Hopping on a Schwinn

A recent thread warned of damage that could be done by hopping on the older untempered Schwinn axles.

Despite this and because I recently put a Primo tire on my Schwinn I decided to try a bit of light hopping.

Turns out hopping is much easier with this tire than the original Schwinn tire and, perhaps due to the current pressure which is very slightly squishy, I can hop higher.

Does the fact that the tire is squishy and seems to absorb the bouncing better minimize the risk of damage to the axle? I’m looking for any excuse to work on this skill despite the aforementioned warning as I’d like to get to the point where I can hop up curbs.

Many thanks,
Raphael Lasar
Matawan, NJ

Re: Hopping on a Schwinn

I have owned several Schwinns over the years. I’ve never bent or broken an
axle from hopping or jumping (with one exception). I routinely hopped up
and down curbs and steps. I periodically did drops of over 1 foot. The one
time I bent cranks was during a club performance at the local University
(BYU). I rode off the edge of the stage to the floor (about a 3’ drop) and
landed it poorly. The only visible damage was a bent crank. I’m not as
aggressive as many but I haven’t had any significant problems with bending
or breaking stuff (even on the really cheap stuff).

A lot depends on your weight too (I’m about 180lbs.) I know someone (I
won’t name names) who can bend Schwinn cranks just by mounting and doing
small hops.

If you find that you do bend or break the cranks/hub you can get inexpensive
replacements (of course the inexpensive stuff will still be susceptible to
the same problems).

-mg

“JJuggle” <JJuggle.e26oy@timelimit.unicyclist.com> wrote in message
news:JJuggle.e26oy@timelimit.unicyclist.com
>
> A recent thread warned of damage that could be done by hopping on the
> older untempered Schwinn axles.
>
> Despite this and because I recently put a Primo tire on my Schwinn I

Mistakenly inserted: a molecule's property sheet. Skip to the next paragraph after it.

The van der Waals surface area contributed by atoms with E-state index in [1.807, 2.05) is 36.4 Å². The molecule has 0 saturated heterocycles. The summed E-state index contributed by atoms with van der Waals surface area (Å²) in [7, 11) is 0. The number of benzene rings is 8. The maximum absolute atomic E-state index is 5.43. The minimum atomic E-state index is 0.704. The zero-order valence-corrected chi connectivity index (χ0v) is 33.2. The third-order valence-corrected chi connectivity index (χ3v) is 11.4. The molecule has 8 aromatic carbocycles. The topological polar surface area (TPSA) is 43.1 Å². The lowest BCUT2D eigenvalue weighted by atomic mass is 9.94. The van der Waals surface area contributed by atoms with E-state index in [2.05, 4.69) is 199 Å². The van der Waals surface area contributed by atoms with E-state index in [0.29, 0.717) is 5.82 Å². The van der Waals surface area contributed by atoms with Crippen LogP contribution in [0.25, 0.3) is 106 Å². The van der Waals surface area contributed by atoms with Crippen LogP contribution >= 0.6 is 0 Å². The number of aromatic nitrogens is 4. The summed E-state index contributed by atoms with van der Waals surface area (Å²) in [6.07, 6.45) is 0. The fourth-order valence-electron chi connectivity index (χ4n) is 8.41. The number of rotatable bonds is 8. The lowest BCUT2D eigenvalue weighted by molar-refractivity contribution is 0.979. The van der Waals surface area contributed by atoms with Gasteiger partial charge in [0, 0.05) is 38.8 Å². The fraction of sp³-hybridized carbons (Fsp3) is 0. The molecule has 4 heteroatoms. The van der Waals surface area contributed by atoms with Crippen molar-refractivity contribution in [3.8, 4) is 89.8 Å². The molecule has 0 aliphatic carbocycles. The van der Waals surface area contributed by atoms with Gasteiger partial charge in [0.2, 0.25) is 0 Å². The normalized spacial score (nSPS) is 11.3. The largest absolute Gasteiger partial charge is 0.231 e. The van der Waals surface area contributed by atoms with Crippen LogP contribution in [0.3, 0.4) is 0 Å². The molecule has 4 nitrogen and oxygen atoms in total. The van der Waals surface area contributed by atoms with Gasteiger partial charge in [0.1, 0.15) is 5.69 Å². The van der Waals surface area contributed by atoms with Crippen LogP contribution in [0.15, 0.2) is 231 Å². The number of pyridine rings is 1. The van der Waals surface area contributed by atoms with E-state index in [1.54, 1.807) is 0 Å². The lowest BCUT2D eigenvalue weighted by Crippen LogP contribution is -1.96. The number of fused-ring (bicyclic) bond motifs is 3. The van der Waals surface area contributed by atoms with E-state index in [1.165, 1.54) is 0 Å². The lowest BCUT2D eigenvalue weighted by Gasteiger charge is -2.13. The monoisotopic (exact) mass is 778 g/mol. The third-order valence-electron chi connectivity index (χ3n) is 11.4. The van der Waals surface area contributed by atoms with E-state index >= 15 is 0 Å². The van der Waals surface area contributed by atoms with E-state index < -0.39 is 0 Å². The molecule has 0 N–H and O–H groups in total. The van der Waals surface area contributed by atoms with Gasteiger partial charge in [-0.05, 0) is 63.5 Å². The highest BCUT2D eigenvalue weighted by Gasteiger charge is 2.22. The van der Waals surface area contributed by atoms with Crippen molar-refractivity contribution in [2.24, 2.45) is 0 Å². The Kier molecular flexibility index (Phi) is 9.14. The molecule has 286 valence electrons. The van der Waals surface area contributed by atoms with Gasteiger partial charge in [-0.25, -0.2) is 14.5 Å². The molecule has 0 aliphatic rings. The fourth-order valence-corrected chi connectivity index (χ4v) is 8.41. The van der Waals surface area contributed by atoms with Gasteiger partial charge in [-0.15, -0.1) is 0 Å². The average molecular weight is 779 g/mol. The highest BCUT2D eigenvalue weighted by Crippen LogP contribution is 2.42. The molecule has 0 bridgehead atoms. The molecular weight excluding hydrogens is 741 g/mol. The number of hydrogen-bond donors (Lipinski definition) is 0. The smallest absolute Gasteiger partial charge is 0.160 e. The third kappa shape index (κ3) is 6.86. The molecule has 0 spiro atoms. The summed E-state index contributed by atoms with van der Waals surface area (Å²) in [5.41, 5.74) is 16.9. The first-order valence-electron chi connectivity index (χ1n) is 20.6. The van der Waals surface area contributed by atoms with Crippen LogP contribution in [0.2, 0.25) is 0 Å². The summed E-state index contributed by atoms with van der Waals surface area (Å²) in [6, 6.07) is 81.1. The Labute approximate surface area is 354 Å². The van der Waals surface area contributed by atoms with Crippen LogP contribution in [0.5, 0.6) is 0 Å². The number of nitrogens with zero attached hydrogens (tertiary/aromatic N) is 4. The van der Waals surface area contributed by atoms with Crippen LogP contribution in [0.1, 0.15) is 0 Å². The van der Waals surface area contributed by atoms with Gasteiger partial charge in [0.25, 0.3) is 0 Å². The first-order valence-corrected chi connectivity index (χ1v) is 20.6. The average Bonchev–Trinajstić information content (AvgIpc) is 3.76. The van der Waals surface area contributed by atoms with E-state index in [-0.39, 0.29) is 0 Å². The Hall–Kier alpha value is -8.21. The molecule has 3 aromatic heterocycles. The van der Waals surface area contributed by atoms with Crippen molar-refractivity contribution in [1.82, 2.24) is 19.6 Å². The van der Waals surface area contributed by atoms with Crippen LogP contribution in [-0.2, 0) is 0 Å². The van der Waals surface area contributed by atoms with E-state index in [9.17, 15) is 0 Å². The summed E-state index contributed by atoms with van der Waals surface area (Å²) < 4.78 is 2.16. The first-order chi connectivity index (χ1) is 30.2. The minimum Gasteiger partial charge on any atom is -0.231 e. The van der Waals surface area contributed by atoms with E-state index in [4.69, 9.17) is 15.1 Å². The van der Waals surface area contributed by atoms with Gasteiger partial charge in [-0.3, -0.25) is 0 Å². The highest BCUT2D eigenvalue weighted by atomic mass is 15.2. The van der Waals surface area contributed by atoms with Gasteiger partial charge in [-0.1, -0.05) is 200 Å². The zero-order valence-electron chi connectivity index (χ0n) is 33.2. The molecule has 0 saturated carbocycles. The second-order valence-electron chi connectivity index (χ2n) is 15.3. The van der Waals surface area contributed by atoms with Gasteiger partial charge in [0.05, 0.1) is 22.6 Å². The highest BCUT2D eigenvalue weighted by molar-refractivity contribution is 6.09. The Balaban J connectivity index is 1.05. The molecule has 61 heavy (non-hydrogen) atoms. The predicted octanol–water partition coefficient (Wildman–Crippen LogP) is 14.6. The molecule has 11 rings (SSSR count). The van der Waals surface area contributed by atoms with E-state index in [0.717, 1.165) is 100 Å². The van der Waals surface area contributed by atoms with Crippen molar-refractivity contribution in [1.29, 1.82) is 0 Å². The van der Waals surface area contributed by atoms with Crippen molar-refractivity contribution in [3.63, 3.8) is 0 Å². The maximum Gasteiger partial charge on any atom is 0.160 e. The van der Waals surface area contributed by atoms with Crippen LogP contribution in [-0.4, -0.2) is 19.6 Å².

> decided to try a bit of light hopping.
>
> Turns out hopping is much easier with this tire than the original
> Schwinn tire and, perhaps due to the current pressure which is very
> slightly squishy, I can hop higher.
>
> Does the fact that the tire is squishy and seems to absorb the bouncing
> better minimize the risk of damage to the axle? I’m looking for any
> excuse to work on this skill despite the aforementioned warning as I’d
> like to get to the point where I can hop up curbs.
>
> Many thanks,
> Raphael Lasar
> Matawan, NJ
>
>
> –
> JJuggle - I (heart) Squirrels
>
> I’ve clowned around much too much to be considered hard working. - RL
>
> I feel sorry for humans, they have to work like hell to be successful.
> I can make the audience go wild just by taking my jacket off at the
> right moment.
> - Goscha, the monkey, quoted in Kaskade No 68, pg 30
> ------------------------------------------------------------------------
> JJuggle’s Profile: http://www.unicyclist.com/profile/24
> View this thread: http://www.unicyclist.com/thread/21633
>

Re: Hopping on a Schwinn

Why only Schwinn axles? There was nevery anything especially weak about the Schwinns. Any untempered axle is going to tend to be weaker than a tempered one. I’m not sure which brands have which, especially in “legacy” models.

I learned on a (cottered) Schwinn, and believe me we used to beat on them a lot. I didn’t start breaking axles regularly until much later, when I started doing a lot more hopping and other high-stress tricks. But I did plenty of it in my early days, including learning to hop.

I would say that it lowers it, but doesn’t minimize it. Make sure your rim isn’t hitting the ground, of course. Go ahead and hop. If you axle breaks, it breaks. This is unlikely to happen until after many thousands of hops & small drops.

In fact, I had an experience that parallels Michael Grant’s. In one of my very earliest shows ever, I jumped off the stage at the local community college I was attending at the time. It was about 3’, and I landed seemingly almost all on one pedal. This ended me up with a bent crank, but a still rideable unicycle. Don’t remember if this was my old Schwinn or Miyata.

Re: Hopping on a Schwinn

Thanks both for your comments. Looks like:

Hopping days are here again!

Raphael Lasar
Matawan, NJ

i don’t realy worry about the stress on the unicycle if it has a non splined unless i drop more than a foot.

Re: Re: Hopping on a Schwinn

I bet that person was highly intelligent, good looking…and humble. :smiley:

I just learnt this the other day in physics:
The force acting on a unicycle is proportional to the displacement in stopping it. If you use a bigger tyre then you can use a lower pressure which will allow it to ‘squish’ down furthur when you land. Although there may be other more important factors like landing technique and so on, I’m pretty sure that having a bigger tyre with lower pressure will make a difference.